Caroline Baddiley Daily Echo Newspaper

Caroline Baddiley

From an article in the Bournemouth Echo

Poole midwife Caroline Baddiley creates placenta pills for new mums

A POOLE independent midwife has branched out into “harvesting” afterbirths to turninto health-boosting capsules for new mothers.

Placenta specialist Caroline Baddiley says demand for her service has shot up since the concept was shown on comedian Sharon Horgan’s recent Channel 4 programme How to be a Good Mother.

Although most mammals eat their afterbirths, TV chef Hugh Fearnley-Whittingstall caused widespread revulsion 14 years ago when he fried a placenta with shallots and garlic for a Channel 4 programme and turned it into pate for a party to celebrate the baby’s arrival.

More recently, eyebrows were raised when Tom Cruise announced that he intended to eat the placenta after his and Katie Holmes’ daughter Suri was born.

The idea of drying and encapsulating placentas for the more squeamish was imported from the USA by Lynnea Shrief of the Placenta Encapsulation Network. “She has been training people to be placenta specialists for two to three years so they can offer the service locally to newly-delivered mums.

“I’ve had a steady trickle of inquiries, but they really shot up after that programme,” said Caroline. “There’s some research to say that there are benefits for the mother. “It’s a rich source of hormones and various chemicals, and it’s thought that by dehydrating and preserving it, some of those factors can go back to the mother. “It looks a bit like liver, but because it’s in pill form, it’s far more palatable. The capsules look like a herbal remedy. It takes away the yuck effect for some people.”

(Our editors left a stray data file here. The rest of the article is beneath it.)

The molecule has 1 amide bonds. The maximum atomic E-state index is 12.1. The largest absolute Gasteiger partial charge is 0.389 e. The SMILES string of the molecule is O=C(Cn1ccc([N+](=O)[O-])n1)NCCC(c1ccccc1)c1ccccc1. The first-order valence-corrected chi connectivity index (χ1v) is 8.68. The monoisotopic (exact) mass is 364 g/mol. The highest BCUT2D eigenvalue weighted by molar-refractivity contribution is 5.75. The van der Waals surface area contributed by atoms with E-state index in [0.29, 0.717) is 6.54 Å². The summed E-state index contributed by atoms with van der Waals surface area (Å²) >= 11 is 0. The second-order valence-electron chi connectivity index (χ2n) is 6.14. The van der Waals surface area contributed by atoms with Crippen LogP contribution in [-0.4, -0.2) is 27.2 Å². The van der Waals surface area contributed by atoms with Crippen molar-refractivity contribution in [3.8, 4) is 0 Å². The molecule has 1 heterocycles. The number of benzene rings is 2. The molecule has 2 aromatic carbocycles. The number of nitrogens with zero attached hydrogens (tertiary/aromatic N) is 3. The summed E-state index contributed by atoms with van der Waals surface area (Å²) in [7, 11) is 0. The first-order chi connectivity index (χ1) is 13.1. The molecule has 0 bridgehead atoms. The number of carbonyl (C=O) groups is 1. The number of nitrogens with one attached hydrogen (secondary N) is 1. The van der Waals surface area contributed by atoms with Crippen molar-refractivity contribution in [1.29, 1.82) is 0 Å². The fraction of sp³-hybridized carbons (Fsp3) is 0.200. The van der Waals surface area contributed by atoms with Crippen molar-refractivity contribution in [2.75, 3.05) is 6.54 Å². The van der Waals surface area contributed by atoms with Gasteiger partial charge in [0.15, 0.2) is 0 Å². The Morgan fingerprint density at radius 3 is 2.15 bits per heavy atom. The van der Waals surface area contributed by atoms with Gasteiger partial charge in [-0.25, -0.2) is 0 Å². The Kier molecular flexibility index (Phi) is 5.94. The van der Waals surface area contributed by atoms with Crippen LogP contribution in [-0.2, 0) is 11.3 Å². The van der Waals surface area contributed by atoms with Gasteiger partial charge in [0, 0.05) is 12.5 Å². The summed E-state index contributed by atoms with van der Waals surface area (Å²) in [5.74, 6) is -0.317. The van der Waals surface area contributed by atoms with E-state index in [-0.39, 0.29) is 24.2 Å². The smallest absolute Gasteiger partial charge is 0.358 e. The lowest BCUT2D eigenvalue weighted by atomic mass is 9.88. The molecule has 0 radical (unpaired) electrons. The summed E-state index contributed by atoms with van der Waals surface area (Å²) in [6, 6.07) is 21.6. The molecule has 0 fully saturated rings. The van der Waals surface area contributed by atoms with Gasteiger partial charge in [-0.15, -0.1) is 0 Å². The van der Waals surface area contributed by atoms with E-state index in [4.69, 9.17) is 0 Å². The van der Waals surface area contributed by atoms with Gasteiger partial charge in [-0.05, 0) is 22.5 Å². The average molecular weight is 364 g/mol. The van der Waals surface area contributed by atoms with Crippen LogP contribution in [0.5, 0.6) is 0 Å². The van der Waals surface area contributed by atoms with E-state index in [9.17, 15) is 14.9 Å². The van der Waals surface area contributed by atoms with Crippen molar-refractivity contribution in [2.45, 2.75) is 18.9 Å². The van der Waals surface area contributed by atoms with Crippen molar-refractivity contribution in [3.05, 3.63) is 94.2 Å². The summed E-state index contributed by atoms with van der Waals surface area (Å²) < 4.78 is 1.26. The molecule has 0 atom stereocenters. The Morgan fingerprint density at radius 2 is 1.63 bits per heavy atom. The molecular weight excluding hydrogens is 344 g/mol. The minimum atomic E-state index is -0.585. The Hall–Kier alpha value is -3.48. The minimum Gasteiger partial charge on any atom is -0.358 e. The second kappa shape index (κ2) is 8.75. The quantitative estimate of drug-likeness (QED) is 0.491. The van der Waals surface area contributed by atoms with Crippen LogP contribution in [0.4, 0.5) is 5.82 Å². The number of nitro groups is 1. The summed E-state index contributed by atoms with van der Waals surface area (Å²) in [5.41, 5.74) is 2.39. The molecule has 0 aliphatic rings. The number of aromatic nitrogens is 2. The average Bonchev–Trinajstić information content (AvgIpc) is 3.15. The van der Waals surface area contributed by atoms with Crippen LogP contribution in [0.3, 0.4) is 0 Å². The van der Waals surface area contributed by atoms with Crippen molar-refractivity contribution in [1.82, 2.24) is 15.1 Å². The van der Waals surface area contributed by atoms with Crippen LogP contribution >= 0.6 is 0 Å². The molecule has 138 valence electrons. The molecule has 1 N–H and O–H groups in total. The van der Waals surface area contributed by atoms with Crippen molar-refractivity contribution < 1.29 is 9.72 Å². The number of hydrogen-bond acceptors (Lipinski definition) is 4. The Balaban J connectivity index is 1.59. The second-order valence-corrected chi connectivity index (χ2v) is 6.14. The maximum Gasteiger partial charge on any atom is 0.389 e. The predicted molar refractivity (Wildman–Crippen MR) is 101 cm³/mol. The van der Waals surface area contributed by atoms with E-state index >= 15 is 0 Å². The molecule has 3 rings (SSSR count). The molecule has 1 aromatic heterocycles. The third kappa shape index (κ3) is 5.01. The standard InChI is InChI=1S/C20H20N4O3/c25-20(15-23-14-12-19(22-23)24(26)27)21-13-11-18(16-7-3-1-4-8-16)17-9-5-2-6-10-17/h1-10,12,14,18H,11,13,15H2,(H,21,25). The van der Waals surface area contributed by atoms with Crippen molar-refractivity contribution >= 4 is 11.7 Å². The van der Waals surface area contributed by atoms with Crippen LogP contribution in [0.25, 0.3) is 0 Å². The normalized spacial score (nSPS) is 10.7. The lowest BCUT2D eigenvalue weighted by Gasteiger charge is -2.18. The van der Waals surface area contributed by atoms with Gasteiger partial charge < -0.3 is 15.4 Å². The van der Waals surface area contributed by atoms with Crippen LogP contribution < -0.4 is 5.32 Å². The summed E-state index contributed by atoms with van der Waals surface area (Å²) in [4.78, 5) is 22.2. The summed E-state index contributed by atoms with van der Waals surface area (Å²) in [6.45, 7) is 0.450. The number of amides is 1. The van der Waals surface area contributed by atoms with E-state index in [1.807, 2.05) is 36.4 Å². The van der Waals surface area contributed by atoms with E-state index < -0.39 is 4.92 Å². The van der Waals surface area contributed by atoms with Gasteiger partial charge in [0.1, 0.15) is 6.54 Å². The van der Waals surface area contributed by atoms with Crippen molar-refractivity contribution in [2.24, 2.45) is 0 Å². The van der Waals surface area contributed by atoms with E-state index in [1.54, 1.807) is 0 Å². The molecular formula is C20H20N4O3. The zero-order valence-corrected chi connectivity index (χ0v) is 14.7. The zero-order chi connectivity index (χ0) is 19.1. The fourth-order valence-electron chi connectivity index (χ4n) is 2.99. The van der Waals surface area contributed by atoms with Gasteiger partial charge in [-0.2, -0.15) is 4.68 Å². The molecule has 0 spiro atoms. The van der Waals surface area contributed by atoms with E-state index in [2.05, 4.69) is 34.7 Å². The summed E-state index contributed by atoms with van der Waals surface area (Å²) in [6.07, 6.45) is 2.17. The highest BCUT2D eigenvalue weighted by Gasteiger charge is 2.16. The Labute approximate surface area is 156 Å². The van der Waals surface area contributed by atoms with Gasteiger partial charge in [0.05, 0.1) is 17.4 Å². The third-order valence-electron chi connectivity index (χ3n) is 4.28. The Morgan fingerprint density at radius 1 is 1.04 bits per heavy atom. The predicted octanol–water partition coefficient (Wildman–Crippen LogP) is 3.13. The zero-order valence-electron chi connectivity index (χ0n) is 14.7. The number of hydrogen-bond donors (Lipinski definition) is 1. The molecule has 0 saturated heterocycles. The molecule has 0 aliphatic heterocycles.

Among the benefits claimed for placenta are that it increases breast milk production, boosts iron, increases energy and helps stave off post-natal depression.

Some women save some of their capsules for the menopause, as the placenta is said to be a rich source of natural hormones.

Once a mother-to-be has decided to use Caroline’s service, the midwife has to be on standby to collect the freshly-delivered afterbirth in a coolbag and take it home, where it is dried before being turned into a powder under strict hygiene conditions. “A large one will make 90-120 capsules. We recommend three to four a day for four to six weeks. After six weeks, you can have them as you need them,” said Caroline.

“I have seen women who have previously suffered from post-natal depression feeling wonderful. Other women say their milk supply has gone through the roof. Women who have had a baby can feel very tired and it seems to boost their energy levels.”

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